The key moment of Sandman #56 is the funeral procession for Dream, and Brant Tucker’s observations throughout the pages. The procession is headed by Destiny, who knew when Dream would ultimately die. Being the oldest of the Endless, it is only appropriate that he should oversee the final departure of his younger brother from existence. Though it is ambiguous who died, the funeral train that follows suggests it to be the Dream Lord. Populating the procession are the minor characters of his realm, along with those that he influenced in life. Joshua Norton, the man whom Dream gave hope in Sandman #31, walks downcast amongst Dream’s fortress waitstaff, like Mervyn and Lucien. Also with them are the fantasy creatures from the A Game of You arc Martin Tenbones, Wilkinson and Luz, following with the entire Nordic Pantheon and Bast. At the end of the train is Delirium and Death, who walk somberly in tow. The heavy occasion that makes Brant weep, despite not knowing the identity of the deceased, is described as being the epitome of mourning. Recounting the death of his father, Brant recognizes that his father’s service, among many others, was hollow and disingenuous. The nature of modern funerals in American culture is to celebrate the life of the individual, but rarely is the finality of death dealt with. Generally it is only a little while after the funeral that the real grieving begins. Brant’s vision of the procession describes a scene of final mourning, stripped of its pomp. Here, someone has died, and the feeling is real. In the local context of the Inn, the tales of life’s pursuits are parodies of life itself. Furthermore, it is ironic that Shiva would own and operate an Inn that is constantly remaking itself, and hold travelers telling stories that are characteristically unrealistic and fantastic. Charlene Mooney’s denouncement of what she refers to as Horatio Alger stories is appropriate, considering that these stories were extraordinary, and hardly the norm of the era they existed in. Poor disheveled children do not commonly meet wealthy benefactors after years of struggling during the peak of the Industrial Revolution. They simply die impoverished and without hope. Charlene’s assertion that these stories are the salve of boyhood fantasy lampoons the listless nature of the Inn, thereby magnifying the potency of the funeral march. It is ironic as well that Charlene would then choose to escape from her life to the inn after thoroughly denouncing the stories of the other men; she is practicing escapism. Even if her life in reality is thankless and full of confusion and marginalization, it is still real. The death of a dream is still meaningful. In the context of life, humans fail constantly. Failure is proof that we are alive, and always are growing into our roles in society.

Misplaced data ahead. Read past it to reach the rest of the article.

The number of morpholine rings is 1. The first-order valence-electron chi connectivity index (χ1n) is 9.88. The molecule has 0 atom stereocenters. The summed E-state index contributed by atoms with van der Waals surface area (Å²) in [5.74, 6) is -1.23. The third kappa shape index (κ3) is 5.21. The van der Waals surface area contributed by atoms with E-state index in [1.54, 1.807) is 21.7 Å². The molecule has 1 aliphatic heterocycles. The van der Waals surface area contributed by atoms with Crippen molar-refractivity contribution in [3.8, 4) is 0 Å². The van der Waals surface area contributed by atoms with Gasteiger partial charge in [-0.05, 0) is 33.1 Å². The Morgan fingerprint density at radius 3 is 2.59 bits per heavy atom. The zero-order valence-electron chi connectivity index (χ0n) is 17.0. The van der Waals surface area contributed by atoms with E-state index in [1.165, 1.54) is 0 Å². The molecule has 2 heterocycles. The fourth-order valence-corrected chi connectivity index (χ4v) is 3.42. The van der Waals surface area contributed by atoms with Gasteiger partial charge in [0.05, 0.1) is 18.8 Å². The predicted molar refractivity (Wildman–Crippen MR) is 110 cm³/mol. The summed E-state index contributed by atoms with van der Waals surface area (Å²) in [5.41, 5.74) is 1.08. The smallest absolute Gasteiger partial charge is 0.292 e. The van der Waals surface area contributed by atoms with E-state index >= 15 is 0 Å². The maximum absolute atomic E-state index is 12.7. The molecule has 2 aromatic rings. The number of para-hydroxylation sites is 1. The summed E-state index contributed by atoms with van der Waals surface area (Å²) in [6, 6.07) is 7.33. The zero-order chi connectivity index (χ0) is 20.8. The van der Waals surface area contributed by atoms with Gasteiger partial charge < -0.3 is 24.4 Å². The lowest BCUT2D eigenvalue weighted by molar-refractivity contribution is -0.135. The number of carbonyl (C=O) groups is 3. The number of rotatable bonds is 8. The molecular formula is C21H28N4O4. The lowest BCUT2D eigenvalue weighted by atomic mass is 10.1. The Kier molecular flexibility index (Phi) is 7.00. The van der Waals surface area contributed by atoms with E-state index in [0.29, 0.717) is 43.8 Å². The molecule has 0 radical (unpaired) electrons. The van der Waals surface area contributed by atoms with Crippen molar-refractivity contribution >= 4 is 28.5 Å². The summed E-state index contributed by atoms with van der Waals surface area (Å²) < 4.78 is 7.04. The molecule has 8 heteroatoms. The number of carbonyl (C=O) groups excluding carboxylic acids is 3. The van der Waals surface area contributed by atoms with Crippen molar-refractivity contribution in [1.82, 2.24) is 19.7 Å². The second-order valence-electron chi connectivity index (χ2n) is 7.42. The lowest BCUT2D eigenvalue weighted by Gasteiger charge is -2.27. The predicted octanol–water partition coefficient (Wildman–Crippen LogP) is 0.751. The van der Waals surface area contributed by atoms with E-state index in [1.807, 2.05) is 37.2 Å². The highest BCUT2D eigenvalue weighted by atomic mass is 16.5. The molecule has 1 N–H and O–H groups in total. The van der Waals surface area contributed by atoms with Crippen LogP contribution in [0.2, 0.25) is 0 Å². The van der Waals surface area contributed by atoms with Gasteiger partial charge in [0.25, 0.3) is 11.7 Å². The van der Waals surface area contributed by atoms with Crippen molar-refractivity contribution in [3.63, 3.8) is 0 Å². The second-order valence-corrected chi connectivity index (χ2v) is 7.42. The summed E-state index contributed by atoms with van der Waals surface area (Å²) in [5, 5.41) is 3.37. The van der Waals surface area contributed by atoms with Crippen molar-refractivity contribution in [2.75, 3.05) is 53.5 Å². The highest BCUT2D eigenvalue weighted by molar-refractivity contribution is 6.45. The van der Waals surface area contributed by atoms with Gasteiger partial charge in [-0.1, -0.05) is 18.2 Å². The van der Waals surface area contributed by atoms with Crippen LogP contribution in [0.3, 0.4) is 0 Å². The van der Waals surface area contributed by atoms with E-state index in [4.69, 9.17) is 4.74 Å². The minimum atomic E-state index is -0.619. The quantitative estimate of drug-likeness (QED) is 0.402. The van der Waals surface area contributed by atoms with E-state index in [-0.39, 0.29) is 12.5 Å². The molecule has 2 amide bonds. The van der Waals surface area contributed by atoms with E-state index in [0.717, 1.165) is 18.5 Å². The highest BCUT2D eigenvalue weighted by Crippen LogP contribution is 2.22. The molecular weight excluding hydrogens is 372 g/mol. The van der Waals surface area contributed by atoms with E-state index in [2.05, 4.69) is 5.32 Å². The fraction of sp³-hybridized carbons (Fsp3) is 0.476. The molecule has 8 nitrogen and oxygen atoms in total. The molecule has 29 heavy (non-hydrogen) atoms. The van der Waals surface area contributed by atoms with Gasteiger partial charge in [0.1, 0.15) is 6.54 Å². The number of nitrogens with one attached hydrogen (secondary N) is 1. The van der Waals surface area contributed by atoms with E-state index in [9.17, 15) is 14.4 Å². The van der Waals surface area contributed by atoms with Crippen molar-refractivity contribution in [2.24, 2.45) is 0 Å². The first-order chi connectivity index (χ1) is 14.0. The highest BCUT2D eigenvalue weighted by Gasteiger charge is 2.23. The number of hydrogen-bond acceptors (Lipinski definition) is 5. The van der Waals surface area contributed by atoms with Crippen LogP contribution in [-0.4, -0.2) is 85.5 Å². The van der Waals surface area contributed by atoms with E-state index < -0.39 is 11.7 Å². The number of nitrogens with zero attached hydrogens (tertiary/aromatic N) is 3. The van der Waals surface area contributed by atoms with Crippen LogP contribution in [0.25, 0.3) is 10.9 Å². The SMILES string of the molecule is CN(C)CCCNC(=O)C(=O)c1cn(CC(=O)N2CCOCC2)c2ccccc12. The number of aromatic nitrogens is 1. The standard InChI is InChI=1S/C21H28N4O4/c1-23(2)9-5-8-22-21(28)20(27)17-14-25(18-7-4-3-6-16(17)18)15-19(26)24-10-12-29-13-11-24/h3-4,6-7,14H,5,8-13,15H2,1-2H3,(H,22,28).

What then is the nature of Dream’s death, and how is it significant? Though it is only implied that Dream has died, the reader must take the funeral march seriously. A world without dreams, in Brant’s mind, is a world that has nothing left to live for. If one remembers Destruction’s words from earlier conversations with Dream concerning the importance of the Endless’ activities, clearly the world has not ceased to destroy themselves, but whether or not this can be the same for the Dreaming remains to be seen. In the very first issue of the Sandman, a world without Dream led to modernization and disillusionment en mass. Both World Wars occurred along with the outbreak of Encephalitis Lethargica and a host of sleep related phenomenon. Above Death, the crescent moon in the final frame bleeds for Dream until it turns to blood, showcasing the tainted night, affirming the dramatic transforming of reality as result of Dream’s passing. Allusions to Christ’s death on Golgotha are apparent in the cosmic nature of the event. According to the New Testament the death of Christ caused earthquakes and other cosmic events showing the instability of nature at the climax of the Passion. Here, it is the same with Dream, whose passing fills the inn to near capacity in the resulting reality storm. Chiron, the centaur, who patches up Charlene at the beginning of the comic, claims that in his long life he has encountered only one other reality storm. This fits the continuity of the Sandman well, considering that Despair of the Endless, as we know her, is not the original incarnation of Despair. It is likely that the previous reality storm is related to her passing.
Death confuses and bewilders, and the process to recover from the passing of a loved one is long and difficult. This issue shares similarities with those experiences. The surreal nature of death saturates the funeral march. Also, as the parties leave, the event stirs characters to return to work or abandon their duties, both of which are common coping mechanisms. Cluracan instantly sobers up, which appears to be an act of magic. The swiftness by which he rouses himself from a stupor of intoxication shows that he is forcibly recommitting himself to work, which is uncharacteristic for him, as he is generally irresponsible. Petrefax, the apprentice attending Klaproth, is suddenly convicted to abandon his post and go on an adventure. It can be argued that this is a healthy response of coping, that Petrefax, confronted with the brevity of life, is emboldened to embrace it. (Whether or not this is the case, or that he is simply running away from his problems, is subject to discussion.) Being left with nothing, the reader is put in a position similar to Brant at the close of the comic. Without Charlene he is left confused and bewildered, having returned to a reality where she never existed. Everything he remembered is surreal, and the concluding conversation between him and the bar tender at the end of the comic suggests that he is trying to justify to himself that what happened was real. After seeing the funeral march Brant walks away from his job in Seattle and abandons his old life. Without Dream he consigns himself to justifying the legitimacy of his life in the face of stagnancy. The final panel captures his loss for words perfectly, as Brant shuffles off into the night, down the lonely streets of Chicago.